Nostr NIPS 54


Page content



draft optional

This NIP defines kind:30818 (a parameterized replaceable event) for long-form text content similar to NIP-23 , but with one important difference: articles are meant to be descriptions, or encyclopedia entries, of particular subjects, and it’s expected that multiple people will write articles about the exact same subjects, with either small variations or completely independent content.

Articles are identified by lowercase, normalized ascii d tags.


  "content": "A wiki is a hypertext publication collaboratively edited and managed by its own audience.",
  "tags": [
    ["d", "wiki"],
    ["title", "Wiki"],

d tag normalization rules

  • Any non-letter character MUST be converted to a -.
  • All letters MUST be converted to lowercase.

Content rules

The content should be Markdown, following the same rules as of NIP-23 , although it takes some extra (optional) metadata tags:

  • title: for when the display title should be different from the d tag.
  • summary: for display in lists.
  • a and e: for referencing the original event a wiki article was forked from.

One extra functionality is added: wikilinks. Unlike normal Markdown links []() that link to webpages, wikilinks [[]] link to other articles in the wiki. In this case, the wiki is the entirety of Nostr. Clicking on a wikilink should cause the client to ask relays for events with d tags equal to the target of that wikilink.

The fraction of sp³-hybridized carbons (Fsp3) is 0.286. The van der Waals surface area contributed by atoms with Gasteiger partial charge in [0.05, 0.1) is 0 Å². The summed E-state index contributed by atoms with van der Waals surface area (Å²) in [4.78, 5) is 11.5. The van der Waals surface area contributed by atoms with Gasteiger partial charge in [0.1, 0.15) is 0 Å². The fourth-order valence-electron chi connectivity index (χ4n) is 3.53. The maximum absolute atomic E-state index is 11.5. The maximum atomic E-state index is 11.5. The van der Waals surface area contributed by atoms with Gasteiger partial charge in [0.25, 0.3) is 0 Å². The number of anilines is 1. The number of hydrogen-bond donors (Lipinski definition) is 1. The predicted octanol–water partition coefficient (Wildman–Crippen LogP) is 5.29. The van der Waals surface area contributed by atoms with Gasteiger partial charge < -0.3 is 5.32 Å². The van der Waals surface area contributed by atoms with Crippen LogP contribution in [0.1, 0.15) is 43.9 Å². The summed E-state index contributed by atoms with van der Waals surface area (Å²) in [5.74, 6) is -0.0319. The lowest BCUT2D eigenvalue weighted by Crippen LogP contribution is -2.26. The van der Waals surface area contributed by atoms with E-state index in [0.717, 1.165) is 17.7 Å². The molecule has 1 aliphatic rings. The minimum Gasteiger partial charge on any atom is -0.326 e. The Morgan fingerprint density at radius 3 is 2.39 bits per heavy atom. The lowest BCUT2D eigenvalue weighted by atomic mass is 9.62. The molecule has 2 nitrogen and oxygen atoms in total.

Merge Requests

Event kind:818 represents a request to merge from a forked article into the source. It is directed to a pubkey and references the original article and the modified event.



Event kind:30819 is also defined to stand for “wiki redirects”, i.e. if one thinks Shell structure should redirect to Thin-shell structure they can issue one of these events instead of replicating the content. These events can be used for automatically redirecting between articles on a client, but also for generating crowdsourced “disambiguation” pages (common in Wikipedia ).


How to decide what article to display

As there could be many articles for each given name, some kind of prioritization must be done by clients. Criteria for this should vary between users and clients, but some means that can be used are described below:


NIP-25 reactions are very simple and can be used to create a simple web-of-trust between wiki article writers and their content. While just counting a raw number of “likes” is unproductive, reacting to any wiki article event with a + can be interpreted as a recommendation for that article specifically and a partial recommendation of the author of that article. When 2 or 3-level deep recommendations are followed, suddenly a big part of all the articles may have some form of tagging.


NIP-51 lists of relays can be created with the kind 10102 and then used by wiki clients in order to determine where to query articles first and to rank these differently in relation to other events fetched from other relays.

Contact lists

NIP-02 contact lists can form the basis of a recommendation system that is then expanded with relay lists and reaction lists through nested queries. These lists form a good starting point only because they are so widespread.

NIP-51 lists can also be used to create a list of users that are trusted only in the context of wiki authorship or wiki curationship.